La Galería Javier López is pleased to announce the presentation of a sample of works by American-born artist PETER HALLEY (New York, 1953). In this occasion, the exhibition will bring together two series of recent drawings of small (11 x 8,5 in.) and large (22 x 16 in.) format.
For Halley, a drawing is not simply a preliminary sketch, but an essential step of his creative process. Contrary to his large format paintings, his typically computerized small-scale drawings reveal signs, traces and occasional stains, of the artist’s hand. This exhibition brings together a range of works that capture variations of the cell theme ¬– an engaging subject that has caught Halley’s attention since the early eighties. He originally produced the cell as an analogy to a prison, a critic to an idealist and formalist Modernism. But, the idea of the ‘cell’ grew in Halley’s eyes. The artist started exploring implicit differentiations of the meaning: from a concrete idea– like an empty room – to a broader visual reinterpretation of the concept – in the field of new technology. – The notion of geometry as a social metaphor has served as the starting point for his art. Linear conduits connect the isolated cells to each other. Overall, Halley’s work presents a contemporary metaphor of urban existence. Formally, the cells seem to be like window frames divided by horizontal and vertical lines. Further, the intersections created by these straight lines are covered with a uniform mass layer of color and different textures. Consequently, the final effect distorts the viewer’s illusion of perspective towards the three-dimensional images, playing with the concepts of normal and inverted depth. Halley’s understanding of formal analysis is suggested in his control over the elements of art and principles of design. Within this context, the artist chooses to exploit the different effects created from varying the proportions, superposition or combination of his prisons and monochromatic panels.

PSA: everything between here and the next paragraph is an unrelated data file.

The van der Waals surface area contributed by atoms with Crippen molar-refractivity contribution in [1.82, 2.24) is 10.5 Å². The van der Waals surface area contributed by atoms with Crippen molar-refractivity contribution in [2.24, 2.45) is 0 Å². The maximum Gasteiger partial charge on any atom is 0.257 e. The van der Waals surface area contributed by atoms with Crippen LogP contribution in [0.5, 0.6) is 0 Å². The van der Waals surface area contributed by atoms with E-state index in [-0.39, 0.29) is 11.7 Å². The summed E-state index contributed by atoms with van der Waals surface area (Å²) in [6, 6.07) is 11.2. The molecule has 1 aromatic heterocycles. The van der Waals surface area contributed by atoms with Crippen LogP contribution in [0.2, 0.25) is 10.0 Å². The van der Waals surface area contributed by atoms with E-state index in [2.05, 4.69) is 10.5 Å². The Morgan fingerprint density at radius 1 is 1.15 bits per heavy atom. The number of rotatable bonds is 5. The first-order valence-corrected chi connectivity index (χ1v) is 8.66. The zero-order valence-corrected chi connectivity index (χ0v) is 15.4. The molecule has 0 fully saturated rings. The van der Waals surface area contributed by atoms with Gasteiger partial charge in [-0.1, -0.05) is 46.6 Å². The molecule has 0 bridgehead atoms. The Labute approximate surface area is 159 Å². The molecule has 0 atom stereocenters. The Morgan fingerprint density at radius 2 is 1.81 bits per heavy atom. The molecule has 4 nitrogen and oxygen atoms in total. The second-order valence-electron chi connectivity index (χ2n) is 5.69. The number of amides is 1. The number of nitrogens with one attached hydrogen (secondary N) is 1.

The visual impact of Halley’s work is huge, immediate and explosive. This is partly due to his use of scale, color and sharp outline. Halley creates compositions that use Day-Glo and acrylic paints and areas of stucco texture to create subtle or brilliant effects. Despite his clear roots in Pop Art and Minimalism, the artist refers to his own practice as an intuitive project that gives way to a separate living space for his imagination.
Besides the painter’s appearances in numerous group shows, including the Venice Biennale, Halley has had numerous solo exhibitions among other venues at the Musée d'Art Contemporain in Bordeaux, Museum of Modern Art in New York and Kitakyushu Municipal Museum of Art in Japan. He is currently associate professor and Director of Graduate Studies in Painting and Printmaking at Yale University.